Latest Mount St. Helens Stories
By Jolley, David W Widdowson, Mike; Self, Stephen Abstract: Research from biological and geological sources has highlighted the role of volcanoes in the outgassing of P, and thermal fixation and subsequent atmospheric oxidation of NO^sub x^ in volcanic environments.
By KATHIE DURBIN The cost of fighting forest fires in the West will delay some critical road projects scheduled for the Gifford Pinchot National Forest this year.
By LAURA McVICKER An 11-year-old autistic Portland boy, lost for two nights in wilderness near Mount St. Helens, was found safe Monday morning. Just after 6 a.m., Alex Irvin walked to the clearing of the Siouxon trailhead as searchers were mobilizing with dogs.
By Laura McVicker, The Columbian, Vancouver, Wash. Aug. 5--An 11-year-old autistic Portland boy, lost for two nights in wilderness near Mount St. Helens, was found safe Monday morning.
Volcanoes are notoriously hard to study. All the action takes place deep inside, at enormous temperatures. So geophysicists make models, using what they know to develop theories about what they donâ€™t know.
Until earlier this week, the most recent significant tremor at Mount St. Helens was in October of 2004. On Sunday January 13th, some steam was rising from a fracture in Mount St. Helensâ€™ crater.
Mount St. Helens may be following the example of Kilauea in Hawaii with magma being replaced from a reservoir beneath the volcano as fast as it emerges as lava at the surface, scientists say.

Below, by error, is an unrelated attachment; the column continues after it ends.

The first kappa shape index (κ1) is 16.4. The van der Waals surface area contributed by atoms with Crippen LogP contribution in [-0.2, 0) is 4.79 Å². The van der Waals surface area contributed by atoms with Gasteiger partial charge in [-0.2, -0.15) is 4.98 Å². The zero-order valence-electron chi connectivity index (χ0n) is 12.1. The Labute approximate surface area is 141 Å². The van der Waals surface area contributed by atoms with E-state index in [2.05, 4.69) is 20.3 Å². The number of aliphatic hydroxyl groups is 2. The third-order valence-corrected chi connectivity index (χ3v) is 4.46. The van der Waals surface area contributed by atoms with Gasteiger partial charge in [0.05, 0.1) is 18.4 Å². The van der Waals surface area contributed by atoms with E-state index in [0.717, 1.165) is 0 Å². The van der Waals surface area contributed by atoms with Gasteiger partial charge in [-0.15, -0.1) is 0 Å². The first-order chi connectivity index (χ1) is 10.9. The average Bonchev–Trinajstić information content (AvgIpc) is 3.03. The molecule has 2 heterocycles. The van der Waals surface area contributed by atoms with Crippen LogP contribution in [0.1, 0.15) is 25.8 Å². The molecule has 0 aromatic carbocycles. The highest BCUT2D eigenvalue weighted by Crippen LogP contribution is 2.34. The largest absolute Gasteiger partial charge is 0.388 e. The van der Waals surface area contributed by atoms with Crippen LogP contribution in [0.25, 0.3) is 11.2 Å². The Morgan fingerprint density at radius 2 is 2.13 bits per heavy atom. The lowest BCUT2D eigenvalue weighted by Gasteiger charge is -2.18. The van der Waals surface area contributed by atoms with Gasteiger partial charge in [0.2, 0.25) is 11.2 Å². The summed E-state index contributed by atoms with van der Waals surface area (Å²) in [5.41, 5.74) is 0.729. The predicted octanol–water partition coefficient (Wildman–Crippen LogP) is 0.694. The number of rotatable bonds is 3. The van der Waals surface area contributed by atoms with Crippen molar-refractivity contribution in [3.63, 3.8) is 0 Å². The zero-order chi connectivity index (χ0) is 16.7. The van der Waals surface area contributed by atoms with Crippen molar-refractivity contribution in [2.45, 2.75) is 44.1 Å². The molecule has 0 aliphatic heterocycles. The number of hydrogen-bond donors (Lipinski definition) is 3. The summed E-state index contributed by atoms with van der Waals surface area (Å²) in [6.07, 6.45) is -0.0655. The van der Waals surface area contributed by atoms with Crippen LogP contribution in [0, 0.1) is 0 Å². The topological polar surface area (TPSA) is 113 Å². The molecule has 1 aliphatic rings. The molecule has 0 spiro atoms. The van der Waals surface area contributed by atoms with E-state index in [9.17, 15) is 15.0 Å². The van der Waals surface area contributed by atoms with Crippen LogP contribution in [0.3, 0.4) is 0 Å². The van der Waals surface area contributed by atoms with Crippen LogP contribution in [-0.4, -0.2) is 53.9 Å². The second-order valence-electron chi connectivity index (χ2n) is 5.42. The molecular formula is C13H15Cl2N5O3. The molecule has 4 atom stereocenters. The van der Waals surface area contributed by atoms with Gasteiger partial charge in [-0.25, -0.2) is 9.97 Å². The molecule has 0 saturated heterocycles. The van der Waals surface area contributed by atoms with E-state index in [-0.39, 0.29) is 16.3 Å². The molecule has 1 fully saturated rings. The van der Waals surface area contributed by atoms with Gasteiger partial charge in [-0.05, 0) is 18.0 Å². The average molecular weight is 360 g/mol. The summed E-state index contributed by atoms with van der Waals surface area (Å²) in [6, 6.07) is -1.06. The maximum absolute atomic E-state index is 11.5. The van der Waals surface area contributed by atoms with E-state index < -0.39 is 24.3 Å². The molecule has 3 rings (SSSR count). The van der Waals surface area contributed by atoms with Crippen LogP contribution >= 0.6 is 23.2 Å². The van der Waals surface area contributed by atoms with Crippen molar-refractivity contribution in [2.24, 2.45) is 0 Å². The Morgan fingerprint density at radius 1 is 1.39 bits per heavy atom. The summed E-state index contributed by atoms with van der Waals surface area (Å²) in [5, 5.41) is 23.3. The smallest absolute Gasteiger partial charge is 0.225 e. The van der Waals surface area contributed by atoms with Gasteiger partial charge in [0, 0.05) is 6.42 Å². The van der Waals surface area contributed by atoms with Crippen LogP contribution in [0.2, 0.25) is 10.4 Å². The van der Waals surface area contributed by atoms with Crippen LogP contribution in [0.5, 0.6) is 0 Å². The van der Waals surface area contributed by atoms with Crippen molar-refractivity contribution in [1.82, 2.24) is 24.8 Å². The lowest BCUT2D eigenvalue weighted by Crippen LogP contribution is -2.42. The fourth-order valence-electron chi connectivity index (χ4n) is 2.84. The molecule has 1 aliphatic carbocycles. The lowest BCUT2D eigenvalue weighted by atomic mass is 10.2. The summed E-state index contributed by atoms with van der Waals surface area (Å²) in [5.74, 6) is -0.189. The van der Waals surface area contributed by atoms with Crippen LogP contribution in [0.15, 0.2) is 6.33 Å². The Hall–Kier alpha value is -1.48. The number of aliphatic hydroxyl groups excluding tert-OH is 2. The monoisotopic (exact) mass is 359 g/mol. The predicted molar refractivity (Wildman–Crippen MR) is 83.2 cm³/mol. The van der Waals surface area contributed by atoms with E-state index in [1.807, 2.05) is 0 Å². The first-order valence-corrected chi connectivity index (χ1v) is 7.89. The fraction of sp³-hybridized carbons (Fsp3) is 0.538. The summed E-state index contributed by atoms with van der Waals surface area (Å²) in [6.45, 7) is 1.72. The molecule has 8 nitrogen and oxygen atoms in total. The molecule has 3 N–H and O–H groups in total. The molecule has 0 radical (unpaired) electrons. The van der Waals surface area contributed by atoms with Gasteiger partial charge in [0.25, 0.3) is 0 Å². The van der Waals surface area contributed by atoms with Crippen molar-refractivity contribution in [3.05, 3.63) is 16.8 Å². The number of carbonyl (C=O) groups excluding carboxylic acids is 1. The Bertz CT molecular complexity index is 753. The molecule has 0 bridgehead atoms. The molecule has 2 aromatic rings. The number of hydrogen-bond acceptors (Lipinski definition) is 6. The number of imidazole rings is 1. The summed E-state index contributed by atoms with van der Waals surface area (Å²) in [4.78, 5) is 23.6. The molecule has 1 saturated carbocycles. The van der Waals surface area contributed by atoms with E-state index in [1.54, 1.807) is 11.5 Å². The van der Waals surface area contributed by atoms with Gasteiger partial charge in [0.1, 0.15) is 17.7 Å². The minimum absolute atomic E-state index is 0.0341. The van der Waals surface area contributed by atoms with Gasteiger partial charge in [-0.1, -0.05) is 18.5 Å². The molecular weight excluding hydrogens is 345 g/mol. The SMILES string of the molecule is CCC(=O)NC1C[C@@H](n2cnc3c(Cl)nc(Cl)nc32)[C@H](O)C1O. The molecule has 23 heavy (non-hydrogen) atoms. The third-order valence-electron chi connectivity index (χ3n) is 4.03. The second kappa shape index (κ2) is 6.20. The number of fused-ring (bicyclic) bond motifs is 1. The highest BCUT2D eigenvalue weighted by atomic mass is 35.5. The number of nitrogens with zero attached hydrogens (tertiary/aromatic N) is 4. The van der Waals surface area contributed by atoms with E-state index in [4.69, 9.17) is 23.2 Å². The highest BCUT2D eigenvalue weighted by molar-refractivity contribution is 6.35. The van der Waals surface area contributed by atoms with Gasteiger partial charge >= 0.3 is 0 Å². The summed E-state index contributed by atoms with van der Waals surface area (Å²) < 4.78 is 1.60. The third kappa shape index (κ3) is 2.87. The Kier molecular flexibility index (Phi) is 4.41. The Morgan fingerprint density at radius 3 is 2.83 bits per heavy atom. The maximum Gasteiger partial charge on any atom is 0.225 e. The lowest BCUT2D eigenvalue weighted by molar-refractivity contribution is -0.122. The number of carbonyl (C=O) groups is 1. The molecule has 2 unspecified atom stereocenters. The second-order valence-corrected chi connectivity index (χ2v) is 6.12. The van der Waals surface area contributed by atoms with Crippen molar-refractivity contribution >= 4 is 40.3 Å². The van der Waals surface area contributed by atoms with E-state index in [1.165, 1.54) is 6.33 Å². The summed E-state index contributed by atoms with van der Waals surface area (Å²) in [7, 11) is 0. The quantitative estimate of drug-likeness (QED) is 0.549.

For all the talks interpretive guide Nick Racine has given to visitors about this volcano, standing on the crater rim and watching as the mountain pumps out tons of rock in its own rebirth left him nearly speechless.
Mount St. Helens shot a steam and ash plume at least 16,000 feet into the air Monday after a large rockfall from the lava dome in the volcano's crater, scientists said.
More than 25 years after its eruption turned this river valley into moonscape, elk living in the shadow of Mount St. Helens are starving to death at a rate that has alarmed many observers.
Socompa is a complex stratovolcano that can be found at the border of Chile and Argentina, reaching an elevation of 19,852 feet. This volcano is best known for its avalanche debris deposit, which have formed the Monturaqui Basin on its west side, the most noted example of this type of deposit in the world. It is a difficult volcano to visit, taking at least a day by vehicle traveling from the north or the west. Socompa is also known for the microbial ecosystems that occur near grasses at its...